Major shipper and industry associations wrote to President Biden last month urging him to intervene in the slow pace of contract talks between West Coast port terminal operators and the International Longshore and Warehouse Union.
Biden late last year was successful in getting the union to agree to extended port hours.
In the letter, the associations ask the administration to compel the parties to address important issues “to ensure our supply chains are fully prepared to support continued economic growth and mitigate potential disruptions.”
The shippers reminded the administration about what happened in port traffic in 2014, the last time that contract talks stalled and the union imposed a work slowdown to express members’ displeasure.
At that time, the longshoremen were so successful in slowing down container throughput at those ports that they caused a supply chain crisis similar to the current one. Containerships backed up outside parts waiting to be unloaded, the crisis ending only after President Obama ordered the talks restarted.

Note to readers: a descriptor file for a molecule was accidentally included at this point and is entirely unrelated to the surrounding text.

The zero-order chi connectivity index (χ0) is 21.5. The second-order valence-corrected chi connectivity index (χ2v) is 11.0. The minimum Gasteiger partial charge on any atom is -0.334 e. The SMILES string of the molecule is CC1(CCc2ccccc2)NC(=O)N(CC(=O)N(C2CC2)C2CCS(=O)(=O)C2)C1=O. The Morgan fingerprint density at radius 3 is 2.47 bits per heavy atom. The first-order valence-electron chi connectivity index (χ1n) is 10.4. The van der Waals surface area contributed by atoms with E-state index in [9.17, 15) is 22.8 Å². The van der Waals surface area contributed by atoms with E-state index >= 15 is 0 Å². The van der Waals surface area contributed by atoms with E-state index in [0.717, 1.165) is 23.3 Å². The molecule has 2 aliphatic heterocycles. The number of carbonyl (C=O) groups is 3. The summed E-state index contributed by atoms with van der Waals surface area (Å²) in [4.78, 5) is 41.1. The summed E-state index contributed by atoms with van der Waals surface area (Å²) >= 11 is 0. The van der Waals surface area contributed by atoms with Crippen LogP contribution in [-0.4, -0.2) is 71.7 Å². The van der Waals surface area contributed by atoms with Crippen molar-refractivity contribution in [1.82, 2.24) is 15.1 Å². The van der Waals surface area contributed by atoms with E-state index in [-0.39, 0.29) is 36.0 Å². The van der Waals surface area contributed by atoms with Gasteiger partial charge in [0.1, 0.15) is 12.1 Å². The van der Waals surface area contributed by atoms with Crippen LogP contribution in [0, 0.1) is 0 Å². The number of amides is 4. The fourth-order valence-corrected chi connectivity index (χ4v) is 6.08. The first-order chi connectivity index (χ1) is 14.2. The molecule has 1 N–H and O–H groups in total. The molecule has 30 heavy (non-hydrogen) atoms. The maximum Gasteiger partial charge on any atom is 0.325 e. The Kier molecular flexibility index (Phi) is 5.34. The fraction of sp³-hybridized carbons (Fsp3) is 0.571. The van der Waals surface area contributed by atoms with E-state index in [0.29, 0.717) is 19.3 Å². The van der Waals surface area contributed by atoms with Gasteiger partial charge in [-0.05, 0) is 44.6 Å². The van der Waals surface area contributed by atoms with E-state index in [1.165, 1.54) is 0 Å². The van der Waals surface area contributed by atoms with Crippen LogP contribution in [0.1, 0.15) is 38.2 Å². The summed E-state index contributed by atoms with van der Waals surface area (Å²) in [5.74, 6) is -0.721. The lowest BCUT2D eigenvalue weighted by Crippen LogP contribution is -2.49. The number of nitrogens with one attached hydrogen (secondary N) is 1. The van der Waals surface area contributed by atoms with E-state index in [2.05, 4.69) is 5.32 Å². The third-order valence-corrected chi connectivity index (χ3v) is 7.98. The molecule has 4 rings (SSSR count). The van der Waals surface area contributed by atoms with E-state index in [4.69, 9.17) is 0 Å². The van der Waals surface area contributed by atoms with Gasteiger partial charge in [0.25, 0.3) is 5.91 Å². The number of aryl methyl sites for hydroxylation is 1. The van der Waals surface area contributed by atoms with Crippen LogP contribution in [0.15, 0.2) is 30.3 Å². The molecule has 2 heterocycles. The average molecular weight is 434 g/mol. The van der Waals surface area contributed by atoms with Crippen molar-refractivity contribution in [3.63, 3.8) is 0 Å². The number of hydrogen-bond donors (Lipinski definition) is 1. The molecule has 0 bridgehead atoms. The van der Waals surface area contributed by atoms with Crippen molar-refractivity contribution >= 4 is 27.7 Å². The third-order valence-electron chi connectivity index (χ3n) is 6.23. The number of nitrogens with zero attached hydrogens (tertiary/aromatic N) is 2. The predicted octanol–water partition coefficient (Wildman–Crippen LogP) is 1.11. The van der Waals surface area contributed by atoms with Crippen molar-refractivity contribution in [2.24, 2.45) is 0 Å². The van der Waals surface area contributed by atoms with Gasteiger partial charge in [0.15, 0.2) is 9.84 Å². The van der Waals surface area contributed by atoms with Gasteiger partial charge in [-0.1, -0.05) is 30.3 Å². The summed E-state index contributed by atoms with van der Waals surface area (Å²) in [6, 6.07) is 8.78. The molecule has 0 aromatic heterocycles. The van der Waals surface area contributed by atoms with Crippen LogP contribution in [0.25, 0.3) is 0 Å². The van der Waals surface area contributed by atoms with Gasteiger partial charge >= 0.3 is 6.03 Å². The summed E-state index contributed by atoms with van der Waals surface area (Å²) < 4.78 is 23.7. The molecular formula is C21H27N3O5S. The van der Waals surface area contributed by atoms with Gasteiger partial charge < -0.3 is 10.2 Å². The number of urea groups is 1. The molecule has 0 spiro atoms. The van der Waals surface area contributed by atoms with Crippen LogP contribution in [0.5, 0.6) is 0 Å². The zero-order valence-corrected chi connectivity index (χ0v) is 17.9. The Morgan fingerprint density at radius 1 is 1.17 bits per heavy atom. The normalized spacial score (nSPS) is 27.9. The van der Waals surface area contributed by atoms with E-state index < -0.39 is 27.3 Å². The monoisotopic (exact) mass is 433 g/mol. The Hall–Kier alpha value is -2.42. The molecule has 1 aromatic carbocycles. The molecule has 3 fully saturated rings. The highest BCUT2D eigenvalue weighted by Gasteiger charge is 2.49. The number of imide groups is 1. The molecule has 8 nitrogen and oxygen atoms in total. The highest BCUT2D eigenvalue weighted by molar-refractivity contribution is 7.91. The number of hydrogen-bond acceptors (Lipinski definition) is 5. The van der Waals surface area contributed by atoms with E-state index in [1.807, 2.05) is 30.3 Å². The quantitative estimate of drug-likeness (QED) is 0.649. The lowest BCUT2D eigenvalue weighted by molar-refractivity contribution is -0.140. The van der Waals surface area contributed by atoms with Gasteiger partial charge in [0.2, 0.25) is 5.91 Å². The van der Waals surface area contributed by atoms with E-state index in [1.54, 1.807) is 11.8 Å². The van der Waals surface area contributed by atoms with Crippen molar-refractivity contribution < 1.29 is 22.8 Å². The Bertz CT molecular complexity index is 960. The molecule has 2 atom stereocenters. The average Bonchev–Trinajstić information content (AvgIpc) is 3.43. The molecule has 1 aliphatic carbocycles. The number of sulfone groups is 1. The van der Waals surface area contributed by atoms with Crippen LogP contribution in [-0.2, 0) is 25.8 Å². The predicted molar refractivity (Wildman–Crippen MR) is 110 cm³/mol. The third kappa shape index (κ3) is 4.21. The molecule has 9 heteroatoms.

West Coast ports handle more than 44% of the nation’s import and export traffic. The current longshoremen’s union multi-year contract is scheduled to expire on July 1.
“The outcome of these negotiations could effectively determine the future of U.S. supply chain competitiveness,” the shipper groups told the President in their March letter. One problem the talks need to resolve is the union’s continuing resistance to port automation.
To avert an ongoing cycle of congestion and ensure U.S ports are positioned to compete globally, some essential steps are needed, the shippers said. They include targeted investment and support for infrastructure modernization and automation with workers skilled and prepared for these advanced jobs.